What's "good" code and does it matter?

Wednesday, October 14, 2020

I take pride in my work and in writing good code, and it's important sometimes to take a step back and ask: what does that even mean? And does it matter?

At a high level, "good code" is code that is suitable for its purpose and achieves its goals. That definition is pretty lacking, though, I think. You can write some very very hacky prototypes that achieve their goals—proving out an idea—while also being pretty objectively bad code. But objectively, by what measure?


This is where we get back into what it means for code to really be suitable for its purpose. Code is a living thing. It is written, edited, read, and used, in order of increasing frequency: most code will be used far more often than it is edited, read far more often than it is edited, and edited far more often than it's newly written. This means that for code to be good, it has to support these activities. It has to do its job well when it's used. It has to be able to be read. It has to be able to be updated.

A great deal has been written already on how code can do its job well. The short summary here is that it has to do what is expected (per the spec, if you are fortunate enough to have one) and have few defects. On the non-functional side, it has to also do what's expected in a reasonable amount of time, reliably. It doesn't matter how free of bugs your program is if it literally never terminates. And sometimes a "reasonable amount of time" might actually be a floor on the time for things like bcrypt, which we want to make reasonably slow.

Supporting reading and editing go hand-in-hand, because they are core parts of maintaining a codebase. You cannot really edit a codebase confidently if you cannot read it and understand what it's doing, and you cannot fix bugs or add features if you cannot edit it confidently. While tests are a big portion of this, they are distinct from the quality of the code under test. In an ideal world, they add assurance, but the code itself should have a clear design that presents itself. It should be designed from the outset to be extensible.


But does that really capture what we're doing day-to-day? I'm a software engineer, not a computer programmer. While I take pride in writing good code, my job is not to produce good code but to effectively solve problems, usually using code. In practice, engineering means you have to make tradeoffs.

When you're trying to solve a problem, but you're not sure exactly how to solve it, you reach for prototypes and proofs of concept. These will be sufficient to test an idea and validate the approach, but you can cut a lot of corners on them. The code doesn't look good, it's almost certainly not maintainable long-term. But is this a good engineering decision? In a lot of cases, yes! It's the right tradeoff to make.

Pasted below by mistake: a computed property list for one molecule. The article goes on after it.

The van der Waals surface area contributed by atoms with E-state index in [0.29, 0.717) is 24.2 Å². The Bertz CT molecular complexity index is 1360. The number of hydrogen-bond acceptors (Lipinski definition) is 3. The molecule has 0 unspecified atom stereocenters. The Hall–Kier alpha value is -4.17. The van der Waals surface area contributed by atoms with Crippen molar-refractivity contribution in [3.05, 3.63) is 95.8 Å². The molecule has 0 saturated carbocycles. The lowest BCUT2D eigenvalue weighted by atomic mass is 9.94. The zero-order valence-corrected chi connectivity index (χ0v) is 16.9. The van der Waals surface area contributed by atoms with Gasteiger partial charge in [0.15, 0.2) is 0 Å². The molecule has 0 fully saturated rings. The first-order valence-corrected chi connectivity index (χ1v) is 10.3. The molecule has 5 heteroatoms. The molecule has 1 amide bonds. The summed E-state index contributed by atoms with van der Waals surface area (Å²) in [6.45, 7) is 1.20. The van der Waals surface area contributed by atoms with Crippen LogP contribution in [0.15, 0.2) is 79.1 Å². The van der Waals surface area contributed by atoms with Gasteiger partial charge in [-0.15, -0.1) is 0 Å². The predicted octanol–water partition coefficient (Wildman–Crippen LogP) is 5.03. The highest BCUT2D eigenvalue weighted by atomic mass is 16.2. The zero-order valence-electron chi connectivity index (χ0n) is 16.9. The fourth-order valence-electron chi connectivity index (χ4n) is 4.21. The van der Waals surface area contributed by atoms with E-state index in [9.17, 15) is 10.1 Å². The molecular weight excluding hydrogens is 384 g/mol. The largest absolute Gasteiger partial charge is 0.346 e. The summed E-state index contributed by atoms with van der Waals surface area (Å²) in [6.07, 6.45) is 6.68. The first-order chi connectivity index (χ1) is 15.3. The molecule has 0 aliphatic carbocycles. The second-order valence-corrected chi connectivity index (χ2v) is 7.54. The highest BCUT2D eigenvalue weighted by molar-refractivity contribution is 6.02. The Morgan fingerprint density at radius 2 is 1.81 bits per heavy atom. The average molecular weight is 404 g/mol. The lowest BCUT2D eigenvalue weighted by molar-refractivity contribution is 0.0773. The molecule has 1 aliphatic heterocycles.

Similarly, you can write the absolute best code you have ever created for that shiny new feature, but... realistically, you're probably working on it in a business, and realistically, improving that quality to make it super readable and super extensible won't deliver value to the business. It really depends on how much the code will be extended and read, and it's also a tradeoff between time now (for a startup burning cash, time right now is in very short supply!) and time later (once you get profitable or take another infusion of cash from rich suckers venture capitalists, you can afford to rewrite things).

This comes back in a lot of decisions you have to make as a software engineer. If you design a super-scalable system that can handle all the traffic you will need three years from now... well, that growth will probably never materialize, because you did not spend that time developing your product right now. It's often a better decision to write something that works okay for now, and refactor/rewrite later when you need to scale up.


So, does writing good code matter?

It does, to an extent. Your code has to be good enough to do its job, which is usually to deliver value and to optimize more for the here and now than down the road, scale that might never materialize. If your code does its job well enough and it can be (maybe somewhat painfully) maintained and updated for a couple of years, well, by the time those two years are gone you may well have rewritten it anyway! If you'd spent twice as long at the outset writing your magnus opus, that time would have been wasted.

Your code can't be a dumpster fire. It probably shouldn't be the Mona Lisa, either. Striking a balance is an important facet of engineering for all things, ranging from the quality of your code (good, but not too good!) to how much scale to handle (enough, but don't over-engineer it!) to how much coffee to drink (just kidding, never too much coffee).